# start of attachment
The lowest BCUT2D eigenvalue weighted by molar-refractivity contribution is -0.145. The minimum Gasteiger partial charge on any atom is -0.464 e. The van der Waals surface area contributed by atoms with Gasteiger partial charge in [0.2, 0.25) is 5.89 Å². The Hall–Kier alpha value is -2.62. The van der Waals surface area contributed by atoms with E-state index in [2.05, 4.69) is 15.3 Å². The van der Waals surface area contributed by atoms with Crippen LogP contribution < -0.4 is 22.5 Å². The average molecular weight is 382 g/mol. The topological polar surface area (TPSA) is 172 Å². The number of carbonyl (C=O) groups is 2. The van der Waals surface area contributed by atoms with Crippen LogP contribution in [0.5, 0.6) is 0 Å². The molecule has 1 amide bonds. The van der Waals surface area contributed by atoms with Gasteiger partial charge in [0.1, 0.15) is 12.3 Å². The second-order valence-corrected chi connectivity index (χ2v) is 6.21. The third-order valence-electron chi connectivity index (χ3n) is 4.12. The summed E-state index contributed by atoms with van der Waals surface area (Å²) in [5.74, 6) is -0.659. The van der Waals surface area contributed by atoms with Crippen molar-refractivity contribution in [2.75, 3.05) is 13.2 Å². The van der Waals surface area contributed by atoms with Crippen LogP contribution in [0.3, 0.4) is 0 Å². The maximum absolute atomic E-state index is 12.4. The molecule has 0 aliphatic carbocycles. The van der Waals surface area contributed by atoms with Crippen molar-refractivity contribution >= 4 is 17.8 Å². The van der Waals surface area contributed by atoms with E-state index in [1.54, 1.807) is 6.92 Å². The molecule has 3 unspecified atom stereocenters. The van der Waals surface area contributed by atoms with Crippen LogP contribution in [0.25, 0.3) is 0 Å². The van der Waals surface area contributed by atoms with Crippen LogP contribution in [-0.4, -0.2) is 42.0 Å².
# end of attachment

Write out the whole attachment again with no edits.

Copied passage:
The lowest BCUT2D eigenvalue weighted by molar-refractivity contribution is -0.145. The minimum Gasteiger partial charge on any atom is -0.464 e. The van der Waals surface area contributed by atoms with Gasteiger partial charge in [0.2, 0.25) is 5.89 Å². The Hall–Kier alpha value is -2.62. The van der Waals surface area contributed by atoms with E-state index in [2.05, 4.69) is 15.3 Å². The van der Waals surface area contributed by atoms with Crippen LogP contribution < -0.4 is 22.5 Å². The average molecular weight is 382 g/mol. The topological polar surface area (TPSA) is 172 Å². The number of carbonyl (C=O) groups is 2. The van der Waals surface area contributed by atoms with Crippen LogP contribution in [0.5, 0.6) is 0 Å². The molecule has 1 amide bonds. The van der Waals surface area contributed by atoms with Gasteiger partial charge in [0.1, 0.15) is 12.3 Å². The second-order valence-corrected chi connectivity index (χ2v) is 6.21. The third-order valence-electron chi connectivity index (χ3n) is 4.12. The summed E-state index contributed by atoms with van der Waals surface area (Å²) in [5.74, 6) is -0.659. The van der Waals surface area contributed by atoms with Crippen molar-refractivity contribution in [2.75, 3.05) is 13.2 Å². The van der Waals surface area contributed by atoms with Crippen LogP contribution in [0.3, 0.4) is 0 Å². The maximum absolute atomic E-state index is 12.4. The molecule has 0 aliphatic carbocycles. The van der Waals surface area contributed by atoms with Crippen molar-refractivity contribution >= 4 is 17.8 Å². The van der Waals surface area contributed by atoms with E-state index in [1.54, 1.807) is 6.92 Å². The molecule has 3 unspecified atom stereocenters. The van der Waals surface area contributed by atoms with Crippen LogP contribution in [0.25, 0.3) is 0 Å². The van der Waals surface area contributed by atoms with Crippen LogP contribution in [-0.4, -0.2) is 42.0 Å².